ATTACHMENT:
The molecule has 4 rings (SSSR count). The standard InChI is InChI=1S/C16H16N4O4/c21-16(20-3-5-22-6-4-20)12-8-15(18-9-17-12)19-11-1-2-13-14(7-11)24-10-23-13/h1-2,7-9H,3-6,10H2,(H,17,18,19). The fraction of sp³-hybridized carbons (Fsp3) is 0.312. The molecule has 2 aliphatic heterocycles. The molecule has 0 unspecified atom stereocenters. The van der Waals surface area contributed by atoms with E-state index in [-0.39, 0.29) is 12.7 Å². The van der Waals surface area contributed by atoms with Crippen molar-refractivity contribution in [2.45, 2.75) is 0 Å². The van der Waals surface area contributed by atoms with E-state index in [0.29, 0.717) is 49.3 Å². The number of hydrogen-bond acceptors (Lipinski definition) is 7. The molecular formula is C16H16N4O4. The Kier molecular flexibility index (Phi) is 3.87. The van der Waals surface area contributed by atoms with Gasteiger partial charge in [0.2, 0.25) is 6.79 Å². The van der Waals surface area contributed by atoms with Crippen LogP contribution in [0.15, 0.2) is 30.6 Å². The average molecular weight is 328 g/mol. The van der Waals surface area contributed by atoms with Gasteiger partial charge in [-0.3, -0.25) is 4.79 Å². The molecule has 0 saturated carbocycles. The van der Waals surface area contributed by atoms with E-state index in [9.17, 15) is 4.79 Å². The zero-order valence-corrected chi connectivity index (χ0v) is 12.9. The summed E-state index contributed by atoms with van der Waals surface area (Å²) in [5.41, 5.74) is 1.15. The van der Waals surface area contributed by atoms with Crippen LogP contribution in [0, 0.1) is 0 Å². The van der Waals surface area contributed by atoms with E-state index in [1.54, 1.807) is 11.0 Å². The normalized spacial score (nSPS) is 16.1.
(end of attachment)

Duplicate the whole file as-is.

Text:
The molecule has 4 rings (SSSR count). The standard InChI is InChI=1S/C16H16N4O4/c21-16(20-3-5-22-6-4-20)12-8-15(18-9-17-12)19-11-1-2-13-14(7-11)24-10-23-13/h1-2,7-9H,3-6,10H2,(H,17,18,19). The fraction of sp³-hybridized carbons (Fsp3) is 0.312. The molecule has 2 aliphatic heterocycles. The molecule has 0 unspecified atom stereocenters. The van der Waals surface area contributed by atoms with E-state index in [-0.39, 0.29) is 12.7 Å². The van der Waals surface area contributed by atoms with Crippen molar-refractivity contribution in [2.45, 2.75) is 0 Å². The van der Waals surface area contributed by atoms with E-state index in [0.29, 0.717) is 49.3 Å². The number of hydrogen-bond acceptors (Lipinski definition) is 7. The molecular formula is C16H16N4O4. The Kier molecular flexibility index (Phi) is 3.87. The van der Waals surface area contributed by atoms with Gasteiger partial charge in [0.2, 0.25) is 6.79 Å². The van der Waals surface area contributed by atoms with Crippen LogP contribution in [0.15, 0.2) is 30.6 Å². The average molecular weight is 328 g/mol. The van der Waals surface area contributed by atoms with Gasteiger partial charge in [-0.3, -0.25) is 4.79 Å². The molecule has 0 saturated carbocycles. The van der Waals surface area contributed by atoms with E-state index in [9.17, 15) is 4.79 Å². The zero-order valence-corrected chi connectivity index (χ0v) is 12.9. The summed E-state index contributed by atoms with van der Waals surface area (Å²) in [5.41, 5.74) is 1.15. The van der Waals surface area contributed by atoms with Crippen LogP contribution in [0, 0.1) is 0 Å². The van der Waals surface area contributed by atoms with E-state index in [1.54, 1.807) is 11.0 Å². The normalized spacial score (nSPS) is 16.1.